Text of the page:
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An Optimality Theory of Concurrency Control for Databases

IP.com Disclosure Number: IPCOM000128134D
Original Publication Date: 1980-Dec-31
Included in the Prior Art Database: 2005-Sep-15
Document File: 12 page(s) / 38K

Publishing Venue

Software Patent Institute

Related People

H. T. Kung: AUTHOR [+4]

Abstract

A concurrency control mechanism (or a schcdulcr) is the component of a database systein that &ifeguards the consistency of the database in the presence of interleaved accesses and update requests. We formally show that die performance of a schedulcr, i.e., the amount of parallelism that it supports, depends explicitly upon the amount of information that is available to the scheduter. We point out that most previous work on concurrency control is simply concerned with specific points of this basic trade-off between performance and information. In fact, several of these approaches are shown to be optimal for the amount of information that they use.

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THIS DOCUMENT IS AN APPROXIMATE REPRESENTATION OF THE ORIGINAL.

An Optimality Theory of Concurrency Control for Databases'

H. T. Kung C. H. Papadimitriou

Department of Computer Science Carnegie-Mellon University Pittsburgh, Pennsylvania 15213

Laboratory for Computer Science Massachusetts Institute of Technology Cambridge, Massachusetts 02139

April 1979

[Last revised September 19801

(This paper is issued simultaneously as a QIU and MIT Technical Memorandum)

KEYWORDS AND PHRASES: Database,Concurrency Control, Schedulers, Performance vs. Informa:tion of Schedulers, Optimal Schedulers.

This research is supported in part by the National Science Foundation under Grants MCS 7S- 222-55, MCS 77-01193, MCS 77-05314, the Office of Naval Research under Contract N00014- 76-C-0370, and a Miller Fellowship.

Abstract

A concurrency control mechanism (or a schcdulcr) is the component of a database systein that &ifeguards the consistency of the database in the presence of interleaved accesses and update requests. We formally show that die performance of a schedulcr, i.e., the amount of parallelism that it supports, depends explicitly upon the amount of information that is available to the scheduter. We point out that most previous work on concurrency control is simply concerned with specific points of this basic trade-off between performance and information. In fact, several of these approaches are shown to be optimal for the amount of information that they use.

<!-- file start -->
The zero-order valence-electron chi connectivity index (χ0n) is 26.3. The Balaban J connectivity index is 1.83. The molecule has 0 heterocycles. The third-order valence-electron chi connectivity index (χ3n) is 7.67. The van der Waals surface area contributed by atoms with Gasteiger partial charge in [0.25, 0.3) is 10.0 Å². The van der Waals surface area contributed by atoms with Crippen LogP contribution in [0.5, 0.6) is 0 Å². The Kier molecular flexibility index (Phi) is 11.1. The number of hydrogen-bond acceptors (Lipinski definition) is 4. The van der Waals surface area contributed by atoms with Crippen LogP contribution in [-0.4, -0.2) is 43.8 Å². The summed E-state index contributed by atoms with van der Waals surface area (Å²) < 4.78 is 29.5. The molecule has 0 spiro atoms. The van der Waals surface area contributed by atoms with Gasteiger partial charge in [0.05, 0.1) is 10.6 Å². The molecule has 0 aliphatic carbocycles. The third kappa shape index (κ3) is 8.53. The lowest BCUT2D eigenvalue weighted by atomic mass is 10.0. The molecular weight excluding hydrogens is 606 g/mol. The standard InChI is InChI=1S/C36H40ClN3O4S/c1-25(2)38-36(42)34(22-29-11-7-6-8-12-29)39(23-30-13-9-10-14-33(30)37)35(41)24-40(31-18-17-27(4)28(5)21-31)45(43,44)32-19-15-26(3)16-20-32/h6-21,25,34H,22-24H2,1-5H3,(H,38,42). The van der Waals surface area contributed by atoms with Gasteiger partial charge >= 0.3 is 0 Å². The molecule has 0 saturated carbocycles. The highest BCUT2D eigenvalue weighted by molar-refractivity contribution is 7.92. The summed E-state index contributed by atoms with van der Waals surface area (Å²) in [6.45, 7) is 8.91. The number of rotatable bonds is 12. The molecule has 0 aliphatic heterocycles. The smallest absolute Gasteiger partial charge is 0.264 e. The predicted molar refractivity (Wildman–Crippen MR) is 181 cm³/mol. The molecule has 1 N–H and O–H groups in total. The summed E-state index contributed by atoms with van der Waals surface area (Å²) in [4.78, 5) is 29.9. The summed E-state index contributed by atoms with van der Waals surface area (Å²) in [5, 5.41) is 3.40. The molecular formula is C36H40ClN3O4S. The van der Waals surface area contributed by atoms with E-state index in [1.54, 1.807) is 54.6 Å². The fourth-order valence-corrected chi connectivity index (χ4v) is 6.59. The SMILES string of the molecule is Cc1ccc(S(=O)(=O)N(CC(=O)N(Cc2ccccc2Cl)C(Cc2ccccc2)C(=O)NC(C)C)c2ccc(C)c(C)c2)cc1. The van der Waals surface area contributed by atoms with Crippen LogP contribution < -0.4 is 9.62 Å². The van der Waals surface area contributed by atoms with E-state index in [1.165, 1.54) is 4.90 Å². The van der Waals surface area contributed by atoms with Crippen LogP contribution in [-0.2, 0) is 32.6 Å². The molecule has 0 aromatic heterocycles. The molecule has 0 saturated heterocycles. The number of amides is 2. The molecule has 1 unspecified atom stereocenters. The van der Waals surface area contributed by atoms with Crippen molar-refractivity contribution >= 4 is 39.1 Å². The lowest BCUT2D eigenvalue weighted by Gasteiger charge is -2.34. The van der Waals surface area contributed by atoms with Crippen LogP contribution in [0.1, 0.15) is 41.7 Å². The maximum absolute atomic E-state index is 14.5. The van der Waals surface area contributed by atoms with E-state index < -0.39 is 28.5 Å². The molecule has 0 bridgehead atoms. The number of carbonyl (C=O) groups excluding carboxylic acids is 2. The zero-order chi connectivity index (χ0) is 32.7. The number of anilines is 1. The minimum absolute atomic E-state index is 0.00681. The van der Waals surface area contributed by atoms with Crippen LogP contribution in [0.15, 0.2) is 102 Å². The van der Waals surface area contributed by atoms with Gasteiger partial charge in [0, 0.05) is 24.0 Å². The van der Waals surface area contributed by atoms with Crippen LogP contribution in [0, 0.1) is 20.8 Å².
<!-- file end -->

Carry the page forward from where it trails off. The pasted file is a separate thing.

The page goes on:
1. Introduction

A database system may interact with many transactions in an interleaved manner. Even if we assume that each such individual transaction is correct (that is, it preserves the consistency of the databases when run by itself), the interleaved mode of operation may result in inconsistencies (see, for example, [21). It is the task of the concurrency control mechanism of the database system, called scheduler in this paper, to safeguard the consistency of the database by granting or rejecting the execution of atomic steps of transactions, when requests for such executions are made.

The design of schedulers for databases has proved to be a non-trivial problem, and some theoretical work on the subject has appeared (see, for example, [2, 6,7, 91). Several solutions to this problem have been proposed under a variety of assumptions. In this paper, we give a uniform framework for evaluating these solutions, and, in some cases, for establishing their optimality. A scheduler is evaluated in terms of its performance, which is measured by the set of

Massachusetts Institute of Technology Page 1 Dec 31, 1980

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An Optimality Theory of Concurrency Control for Databases

request sequences that the schedulcr can authorize for execution without any delay. This set of request sequences is called the fixpoint set of the schcduler. ne idea is that the richer this set is, the more likely that no delays will be imposed by the schedulcr. In this sense the fixpoint set is a fair measure of the p...